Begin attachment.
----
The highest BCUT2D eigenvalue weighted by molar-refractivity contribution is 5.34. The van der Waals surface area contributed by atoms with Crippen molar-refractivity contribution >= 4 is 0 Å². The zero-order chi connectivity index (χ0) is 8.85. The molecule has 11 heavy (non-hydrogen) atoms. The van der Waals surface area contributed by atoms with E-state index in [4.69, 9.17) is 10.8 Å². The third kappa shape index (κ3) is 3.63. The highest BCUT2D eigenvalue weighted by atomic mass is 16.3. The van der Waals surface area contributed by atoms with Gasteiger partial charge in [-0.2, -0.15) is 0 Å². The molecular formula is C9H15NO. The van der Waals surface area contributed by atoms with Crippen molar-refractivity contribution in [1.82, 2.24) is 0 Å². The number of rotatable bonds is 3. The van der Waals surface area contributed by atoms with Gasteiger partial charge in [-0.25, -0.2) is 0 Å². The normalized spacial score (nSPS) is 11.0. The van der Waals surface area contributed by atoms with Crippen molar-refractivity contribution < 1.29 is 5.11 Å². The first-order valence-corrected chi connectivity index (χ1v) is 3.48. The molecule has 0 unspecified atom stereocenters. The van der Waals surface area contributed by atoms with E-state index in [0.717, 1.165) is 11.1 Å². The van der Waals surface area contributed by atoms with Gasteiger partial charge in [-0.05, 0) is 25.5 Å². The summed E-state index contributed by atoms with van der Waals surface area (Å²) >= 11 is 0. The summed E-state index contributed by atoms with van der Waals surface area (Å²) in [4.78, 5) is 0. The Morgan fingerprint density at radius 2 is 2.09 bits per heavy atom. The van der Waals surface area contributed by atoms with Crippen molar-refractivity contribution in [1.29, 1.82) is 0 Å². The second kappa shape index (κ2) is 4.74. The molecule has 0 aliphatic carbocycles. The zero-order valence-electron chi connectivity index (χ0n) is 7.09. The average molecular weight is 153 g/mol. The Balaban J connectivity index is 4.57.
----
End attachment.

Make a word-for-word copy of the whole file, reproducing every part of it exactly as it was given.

The highest BCUT2D eigenvalue weighted by molar-refractivity contribution is 5.34. The van der Waals surface area contributed by atoms with Crippen molar-refractivity contribution >= 4 is 0 Å². The zero-order chi connectivity index (χ0) is 8.85. The molecule has 11 heavy (non-hydrogen) atoms. The van der Waals surface area contributed by atoms with E-state index in [4.69, 9.17) is 10.8 Å². The third kappa shape index (κ3) is 3.63. The highest BCUT2D eigenvalue weighted by atomic mass is 16.3. The van der Waals surface area contributed by atoms with Gasteiger partial charge in [-0.2, -0.15) is 0 Å². The molecular formula is C9H15NO. The van der Waals surface area contributed by atoms with Crippen molar-refractivity contribution in [1.82, 2.24) is 0 Å². The number of rotatable bonds is 3. The van der Waals surface area contributed by atoms with Gasteiger partial charge in [-0.25, -0.2) is 0 Å². The normalized spacial score (nSPS) is 11.0. The van der Waals surface area contributed by atoms with Crippen molar-refractivity contribution < 1.29 is 5.11 Å². The first-order valence-corrected chi connectivity index (χ1v) is 3.48. The molecule has 0 unspecified atom stereocenters. The van der Waals surface area contributed by atoms with E-state index in [0.717, 1.165) is 11.1 Å². The van der Waals surface area contributed by atoms with Gasteiger partial charge in [-0.05, 0) is 25.5 Å². The summed E-state index contributed by atoms with van der Waals surface area (Å²) >= 11 is 0. The summed E-state index contributed by atoms with van der Waals surface area (Å²) in [4.78, 5) is 0. The Morgan fingerprint density at radius 2 is 2.09 bits per heavy atom. The van der Waals surface area contributed by atoms with Crippen molar-refractivity contribution in [1.29, 1.82) is 0 Å². The second kappa shape index (κ2) is 4.74. The molecule has 0 aliphatic carbocycles. The zero-order valence-electron chi connectivity index (χ0n) is 7.09. The average molecular weight is 153 g/mol. The Balaban J connectivity index is 4.57.